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    1. Yes, I like that song; we do it at church a lot. I also like the Hillsong one I Surrender, the one with the bridge that says: "Like a rushing wind, Jesus breathe within..." There are lots of good songs that incorporate this concept. Even In the Bleak Midwinter: "Yet what I can I give Him: give my heart." Thanks so much for reading and commenting today!

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  3. I understand your difficulty with the word surrender. It was the word that came to me for my word of the year in 2016 and I did not like the word at all at first. I think it's what you say about the word carrying a sense of resignation or reluctance. I was scared that God would force me to do all kinds of things that I didn't want to do. I learned so much over the year and actually came to like the word. And I agree, Jesus' willing surrender is the perfect example.

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    1. Thanks for your thoughts, Lesley. I was being a little bit tongue in cheek about my complaint, but not entirely! It was really interesting to grapple with the word, and I'm glad I did. Thanks for stopping by today.

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  4. You surrendered your vote to write on the word "sacrifice" and went with the prevailing choice. And you did it thoughtfully and with good will. I think your post embodies the act of surrender you ended up writing about.

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    1. Thanks, Tim! It was really interesting to think about this word and some of the associations we may have with it.

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  5. Hi Jeannie. Your thoughtful reflection reminded me of a profound piece of advice that George MacDonald gave his son Greville in a letter dated Jan 19, 1887: “To be one with him [God] seems the only common sense, as well as the only peace. Let him do with you, my beloved son, as he wills. Be hearty with his will. Submission is not the right feeling when we say ‘Thy will be done.’ His will is the only good…”

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    1. That's lovely, Franceen - thanks! MacDonald must have had a beautiful relationship with God AND with his son, to say that to him so kindly and confidently.

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    2. Hi Jeannie, so true! And I just happened to come across another pertinent quote, this time from Thomas Erskine of Linlathen (1862): "Love is not satisfied with submission; it requires that we should enter into its purposes."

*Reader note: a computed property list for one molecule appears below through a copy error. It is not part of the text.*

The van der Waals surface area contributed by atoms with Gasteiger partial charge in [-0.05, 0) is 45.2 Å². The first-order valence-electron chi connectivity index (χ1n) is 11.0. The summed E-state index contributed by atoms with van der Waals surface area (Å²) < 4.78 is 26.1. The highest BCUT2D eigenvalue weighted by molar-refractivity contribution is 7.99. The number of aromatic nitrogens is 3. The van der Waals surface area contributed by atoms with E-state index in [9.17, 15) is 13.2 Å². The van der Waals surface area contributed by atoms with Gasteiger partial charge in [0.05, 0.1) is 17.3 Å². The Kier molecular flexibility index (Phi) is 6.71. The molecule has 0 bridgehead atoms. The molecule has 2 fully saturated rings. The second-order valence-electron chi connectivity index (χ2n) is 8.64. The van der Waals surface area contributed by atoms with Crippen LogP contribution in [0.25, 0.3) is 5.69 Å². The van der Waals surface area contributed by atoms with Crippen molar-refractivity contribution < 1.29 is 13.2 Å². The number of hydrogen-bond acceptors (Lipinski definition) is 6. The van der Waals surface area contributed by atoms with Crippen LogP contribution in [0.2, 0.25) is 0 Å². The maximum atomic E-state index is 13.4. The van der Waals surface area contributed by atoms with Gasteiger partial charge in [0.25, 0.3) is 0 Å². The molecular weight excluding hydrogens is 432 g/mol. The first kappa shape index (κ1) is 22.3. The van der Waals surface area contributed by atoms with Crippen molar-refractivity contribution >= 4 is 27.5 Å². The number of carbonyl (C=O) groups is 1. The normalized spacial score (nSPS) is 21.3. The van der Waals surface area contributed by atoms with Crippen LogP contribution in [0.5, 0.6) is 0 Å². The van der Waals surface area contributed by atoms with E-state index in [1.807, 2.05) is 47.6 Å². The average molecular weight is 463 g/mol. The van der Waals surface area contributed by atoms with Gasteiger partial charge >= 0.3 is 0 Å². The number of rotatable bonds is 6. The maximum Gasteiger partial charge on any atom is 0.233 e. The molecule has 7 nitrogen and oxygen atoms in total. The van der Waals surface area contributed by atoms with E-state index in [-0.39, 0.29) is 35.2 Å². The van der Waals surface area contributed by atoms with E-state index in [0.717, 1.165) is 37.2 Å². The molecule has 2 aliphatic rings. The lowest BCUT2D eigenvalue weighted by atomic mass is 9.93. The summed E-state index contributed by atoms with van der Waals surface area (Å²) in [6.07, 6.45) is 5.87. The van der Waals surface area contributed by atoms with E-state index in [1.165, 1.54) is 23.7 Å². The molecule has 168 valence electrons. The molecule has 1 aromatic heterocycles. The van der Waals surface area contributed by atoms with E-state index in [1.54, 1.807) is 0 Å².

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    3. That's an excellent quote as well.

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  6. Hey there, Jeannie. I think my first comment went to LaLa Land? But I appreciate your thoughts. I relate to thinking the word "surrender" sounds like Christianese with little relevance to my daily life. I've started thinking of it in terms of the small things: my worry, my fear, my way, my plan for that day.

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    1. Thanks for your thoughts, Betsy! I like the idea of relating it to small things, too. Maybe that helps make the word something we do willingly rather than because we are forced.

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  7. I love yur take on the word "surrender". It is so positive. I took it rather negatively too.

    As for the word being too Christian-y, I am a very progressive believer who derives meaning from all manner of spiritual sources, so that I don't even usually say I'm a Christian. However, I love the inspirational prompts in FMF and this one I could've written a more inspiratonal post on if I'd not wanted to write on my personal situation.

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    1. I love how you wrote about surrender, Astrid - not just acquiescing to a wrong situation, but using your energy to work for positive change. I haven't read many of your posts yet but I enjoy how you link the word to your own life rather than just looking at it abstractly. Thanks for reading and commenting!